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Lions' strengths stand out in victory

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Posted Oct. 11, 2011 @ 4:45 p.m. ET
By Mike Wilkening

The Lions' 24-13 win vs. Chicago on Monday night keeps them atop the NFC North alongside Green Bay. The NFL's two lone undefeated clubs are now three games clear of Chicago and four games up on Minnesota in a division-title competition that looks like it will be a two-team race. 

Despite trailing at halftime for the third consecutive game, the Lions won Monday with relative ease despite Chicago holding the ball for the majority of the final two quarters. Let's take a closer look at how the Lions pulled away. 

The PFW Spin

Detroit seized control Monday for these reasons:

A robust pass rush, coupled with an extremely loud home crowd. The Lions were credited with six QB hits and three sacks. Five QB hits and two sacks came in the final two quarters. Chicago had nine — nine! — false-start penalties, with eight committed by the offense. The Bears managed just three second-half points, and their longest drive in the second half came as the Lions protected an 11-point lead in the final moments of the game. The Lions' defensive line's disruptiveness is no secret, but the Ford Field crowd noise was a revelation — something that can only be an asset as Detroit positions itself to play games of greater and greater consequence.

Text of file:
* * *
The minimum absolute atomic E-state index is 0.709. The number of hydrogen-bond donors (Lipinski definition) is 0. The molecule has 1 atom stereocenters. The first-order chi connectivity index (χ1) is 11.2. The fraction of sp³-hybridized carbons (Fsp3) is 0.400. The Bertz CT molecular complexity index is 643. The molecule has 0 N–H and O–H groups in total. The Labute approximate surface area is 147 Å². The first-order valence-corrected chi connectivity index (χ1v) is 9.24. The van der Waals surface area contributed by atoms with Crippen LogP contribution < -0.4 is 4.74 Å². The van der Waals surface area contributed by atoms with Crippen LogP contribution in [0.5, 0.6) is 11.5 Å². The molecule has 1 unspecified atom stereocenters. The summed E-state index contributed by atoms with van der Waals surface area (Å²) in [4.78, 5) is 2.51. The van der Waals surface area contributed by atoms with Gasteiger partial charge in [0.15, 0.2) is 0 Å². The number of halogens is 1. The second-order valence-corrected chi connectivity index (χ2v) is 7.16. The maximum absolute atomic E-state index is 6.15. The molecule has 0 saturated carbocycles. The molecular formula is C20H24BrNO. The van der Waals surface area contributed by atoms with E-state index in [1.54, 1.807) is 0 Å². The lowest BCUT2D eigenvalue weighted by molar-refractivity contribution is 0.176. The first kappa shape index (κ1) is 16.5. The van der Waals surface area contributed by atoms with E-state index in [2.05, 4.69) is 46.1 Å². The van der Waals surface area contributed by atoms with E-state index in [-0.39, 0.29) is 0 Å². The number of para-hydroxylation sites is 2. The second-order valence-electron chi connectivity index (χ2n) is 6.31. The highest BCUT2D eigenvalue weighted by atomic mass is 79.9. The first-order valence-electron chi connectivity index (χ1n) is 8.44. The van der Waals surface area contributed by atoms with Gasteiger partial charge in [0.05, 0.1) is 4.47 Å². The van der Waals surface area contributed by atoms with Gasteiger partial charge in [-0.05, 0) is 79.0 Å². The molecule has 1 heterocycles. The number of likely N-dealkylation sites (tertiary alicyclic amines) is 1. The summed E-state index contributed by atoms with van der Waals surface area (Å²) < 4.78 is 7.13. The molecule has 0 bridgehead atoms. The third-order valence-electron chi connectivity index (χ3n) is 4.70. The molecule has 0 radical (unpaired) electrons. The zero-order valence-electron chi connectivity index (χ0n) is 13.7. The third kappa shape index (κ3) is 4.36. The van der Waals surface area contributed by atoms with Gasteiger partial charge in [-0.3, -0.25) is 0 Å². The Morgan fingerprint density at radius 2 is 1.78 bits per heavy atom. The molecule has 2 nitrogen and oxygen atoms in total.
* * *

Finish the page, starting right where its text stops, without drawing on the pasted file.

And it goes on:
The offense is loaded with playmakers. The Lions simply can score more easily than most clubs. They scored on a 73-yard TD from Matthew Stafford to Calvin Johnson and an 88-yard Jahvid Best TD run. Best's rushes on Detroit's final drive of 43 and 15 yards set up a fourth-quarter field goal that essentially salted the game away for the Lions. All told, the Lions gained 36 more yards than the Bears despite running 19 fewer plays. Detroit averaged 8.4 yards a play, with Chicago averaging 5.4 yards.

Johnson continues to play at an exceptionally high level. Of his five catches on Monday, one went for a touchdown, and the other four went for first downs. Only one of Stafford's six passes to Johnson fell incomplete.

The offensive line played very well. Stafford was sacked just once, and Best rolled for 163 yards on 12 carries.

Best's career-best rushing output came at a great time. Best gashed a Chicago defense that has struggled vs. the run, and his three longest rushes were key to the Lions' win. He made the most of some prime opportunities to show his game-breaking speed. The Lions' running game isn't the strength of the offense, but it was very good on Monday night.

Even if you aren't convinced the Lions can be major players in the NFC — and their doubters are dwindling in number — they have the ability to pose numerous problems for opponents, and they have shown they can seize control of games with bursts of brilliance. That's impressive.

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